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Reminiscences of the Royal Burgh of Haddington
The Convention of Royal Burghs


THE title of an old book on the Convention of Royal Burghs of Scotland, "compiled by William Black, Advocat,” and published in Edinburgh by Andrew Anderson, printer to the Queen’s most excellent Majesty in 1707, is as follows:—“The privileges of the Royal Burrows, as contained in their particular rights, and the ancient laws and records of Parliament, and their general Convention: Wherein is considered the privileges of merchants, privileges of burghs, the privileges of the guild, the privileges of the four burghs in assisting the Chamberlan Air in falsing dooms, the first constitution of the Convention, the laws by which they enjoy their privileges; the Acts of their own Convention, which confirm their privileges granted by their Kings and Parliament; the jurisdiction, and how far it is the interest of the royal burghs now to observe and maintain their privileges by making such regulations as may tend to all their trading society.”

Almost every Scotchman must be aware that the Convention of Royal Burghs is a very old institution, and that it meets once a year in Edinburgh to discuss matters of public importance, affecting not only the burghs themselves, but Scotland generally—each royal burgh being represented by a Commissioner and Assessor regularly chosen by the Town Council. The Convention may be said to be a remnant of the old Scotch Parliament, and at the present time, when Scotch matters are so much neglected in the British House of Commons, it may be called a sort of Home-rule Convention for Scotland. At a late meeting of the Convention, it was resolved to take measures to form an alliance with the Association of Municipal Corporations of England, and also to consider as to the reconstruction of the Convention in the view of its increased usefulness, by the introduction into Parliament of a bill having for its object the granting of full conventional powers and privileges to all Parliamentary burghs and populous places, in the sense of the Police Acts, such as are enjoyed by royal burghs.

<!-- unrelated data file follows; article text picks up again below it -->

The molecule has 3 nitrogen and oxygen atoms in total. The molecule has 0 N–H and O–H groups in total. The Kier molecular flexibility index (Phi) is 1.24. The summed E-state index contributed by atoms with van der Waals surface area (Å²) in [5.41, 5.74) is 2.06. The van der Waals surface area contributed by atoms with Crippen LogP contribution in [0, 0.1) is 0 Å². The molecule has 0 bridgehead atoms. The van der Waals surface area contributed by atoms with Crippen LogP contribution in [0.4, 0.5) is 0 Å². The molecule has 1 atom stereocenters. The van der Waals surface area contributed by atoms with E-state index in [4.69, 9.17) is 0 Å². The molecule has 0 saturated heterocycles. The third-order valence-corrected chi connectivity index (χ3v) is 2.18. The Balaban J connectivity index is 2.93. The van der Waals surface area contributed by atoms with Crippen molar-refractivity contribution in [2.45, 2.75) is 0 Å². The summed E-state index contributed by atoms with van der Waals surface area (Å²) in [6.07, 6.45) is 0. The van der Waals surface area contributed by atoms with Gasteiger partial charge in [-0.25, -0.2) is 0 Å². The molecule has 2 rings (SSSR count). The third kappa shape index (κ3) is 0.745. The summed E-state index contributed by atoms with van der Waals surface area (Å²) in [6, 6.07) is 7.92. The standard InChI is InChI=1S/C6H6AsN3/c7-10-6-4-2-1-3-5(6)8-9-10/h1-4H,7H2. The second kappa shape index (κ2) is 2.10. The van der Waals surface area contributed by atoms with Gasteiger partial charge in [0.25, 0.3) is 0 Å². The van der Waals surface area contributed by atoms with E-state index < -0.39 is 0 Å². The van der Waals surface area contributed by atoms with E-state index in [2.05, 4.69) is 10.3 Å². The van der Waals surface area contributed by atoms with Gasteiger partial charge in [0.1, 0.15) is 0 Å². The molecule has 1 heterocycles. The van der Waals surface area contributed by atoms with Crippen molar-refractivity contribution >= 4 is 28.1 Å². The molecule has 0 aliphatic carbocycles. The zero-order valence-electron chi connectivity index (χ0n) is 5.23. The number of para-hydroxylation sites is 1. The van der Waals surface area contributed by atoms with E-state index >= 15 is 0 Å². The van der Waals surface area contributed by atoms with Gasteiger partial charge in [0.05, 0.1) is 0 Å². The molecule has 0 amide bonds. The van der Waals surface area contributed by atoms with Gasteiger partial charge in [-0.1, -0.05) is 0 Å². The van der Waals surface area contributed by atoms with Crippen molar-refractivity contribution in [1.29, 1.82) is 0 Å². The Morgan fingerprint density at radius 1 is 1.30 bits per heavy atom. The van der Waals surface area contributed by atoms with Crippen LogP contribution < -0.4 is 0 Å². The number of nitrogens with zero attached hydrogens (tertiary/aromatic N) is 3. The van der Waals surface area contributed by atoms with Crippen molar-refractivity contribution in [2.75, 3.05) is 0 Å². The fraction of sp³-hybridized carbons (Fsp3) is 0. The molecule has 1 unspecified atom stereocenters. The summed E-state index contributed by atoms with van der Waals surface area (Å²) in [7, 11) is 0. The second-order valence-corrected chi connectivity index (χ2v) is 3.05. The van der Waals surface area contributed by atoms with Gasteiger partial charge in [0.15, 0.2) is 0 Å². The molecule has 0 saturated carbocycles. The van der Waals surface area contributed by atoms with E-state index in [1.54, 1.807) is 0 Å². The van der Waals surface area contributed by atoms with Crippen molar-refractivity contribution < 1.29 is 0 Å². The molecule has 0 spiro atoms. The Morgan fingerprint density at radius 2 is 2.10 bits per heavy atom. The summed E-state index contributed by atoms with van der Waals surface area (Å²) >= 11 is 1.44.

Our purpose in this chapter is to make some extracts from Black’s rare old book, which may perhaps be thought interesting as showing the trading and municipal customs of Scotland in former times. The burghs royal were at first erected by special grants from the sovereign, for eminent services to either their prince or country, and by their charters were endowed with many valuable privileges, which exist to this day. Of old, the affairs of the “burrows” were managed by four burghs —viz., Edinburgh, Stirling, Roxburgh, and Berwick— which were called the “Chamberlan Court.” When the last two burghs fell into the hands of the English, Lanark and Linlithgow were substituted in their place, and these burghs did frequently call other burghs to their assistance, as appears by the books of the Majesty.